Signals, discards, ruffs, winners
J.M. Barrie wrote, “I am not young enough to know everything.” I can relate to that. Some 10 years after moving from high school teaching into bridge full time, I bumped into a former pupil. After informing me that he was the sous chef at a famous restaurant, he said, “You know, sir, I now realize that you aren’t as stupid as I thought when you were teaching me.”
A bridge player never knows everything. But to defend well, it helps to have the full arsenal under control: leads, signals, discards, and counting of winners, losers and high-card points.
In this deal, how can the defenders defeat two spades?
West, since his opponents had stopped in an eight-card fit at the two-level, might have made a second takeout double. This would have risked ending in three hearts in a 4-3 fit, but here it would have worked well because three diamonds was makable.
West leads the club ace. East drops the seven, starting a highlow with a doubleton. West cashes his club king and continues with the club queen. What should East discard?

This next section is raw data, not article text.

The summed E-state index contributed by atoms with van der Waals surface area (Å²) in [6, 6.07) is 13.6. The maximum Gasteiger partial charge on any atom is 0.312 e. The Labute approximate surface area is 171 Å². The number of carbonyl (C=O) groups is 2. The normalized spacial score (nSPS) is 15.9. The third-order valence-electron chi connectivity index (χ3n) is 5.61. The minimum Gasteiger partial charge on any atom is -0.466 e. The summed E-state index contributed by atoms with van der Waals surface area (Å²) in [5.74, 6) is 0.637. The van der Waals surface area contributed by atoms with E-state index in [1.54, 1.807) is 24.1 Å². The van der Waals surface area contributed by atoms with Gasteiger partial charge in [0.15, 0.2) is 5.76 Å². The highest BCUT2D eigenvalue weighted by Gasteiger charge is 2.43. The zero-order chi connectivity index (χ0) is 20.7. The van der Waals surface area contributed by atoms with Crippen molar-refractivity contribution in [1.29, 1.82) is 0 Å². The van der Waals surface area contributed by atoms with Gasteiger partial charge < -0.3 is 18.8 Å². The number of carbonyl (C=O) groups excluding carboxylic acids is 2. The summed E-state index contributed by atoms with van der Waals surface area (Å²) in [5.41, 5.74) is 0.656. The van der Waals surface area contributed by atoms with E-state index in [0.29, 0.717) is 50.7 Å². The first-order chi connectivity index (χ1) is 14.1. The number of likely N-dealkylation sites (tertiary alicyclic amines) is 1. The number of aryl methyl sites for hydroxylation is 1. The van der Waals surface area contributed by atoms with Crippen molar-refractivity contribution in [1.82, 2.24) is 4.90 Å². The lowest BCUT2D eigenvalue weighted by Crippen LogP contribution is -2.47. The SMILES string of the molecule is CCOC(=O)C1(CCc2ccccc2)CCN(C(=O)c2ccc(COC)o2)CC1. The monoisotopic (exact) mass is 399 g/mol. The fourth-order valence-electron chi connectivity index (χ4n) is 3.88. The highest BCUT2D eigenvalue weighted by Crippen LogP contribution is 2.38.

East is making an attitude signal, and it is preferable to throw an encouraging card. Here, East signals with the heart seven.
West, who knows this is high, shifts to his heart three (low from an honor). East wins with his ace and returns the heart two. Even if South cleverly plays his queen smoothly, West should win and lead his last heart, which East ruffs to defeat the contract.
Now for the tough question: How does West know East is out of hearts? Because if he had begun with A-7-5-2, he would have led back the five at trick five, the higher of his remaining cards.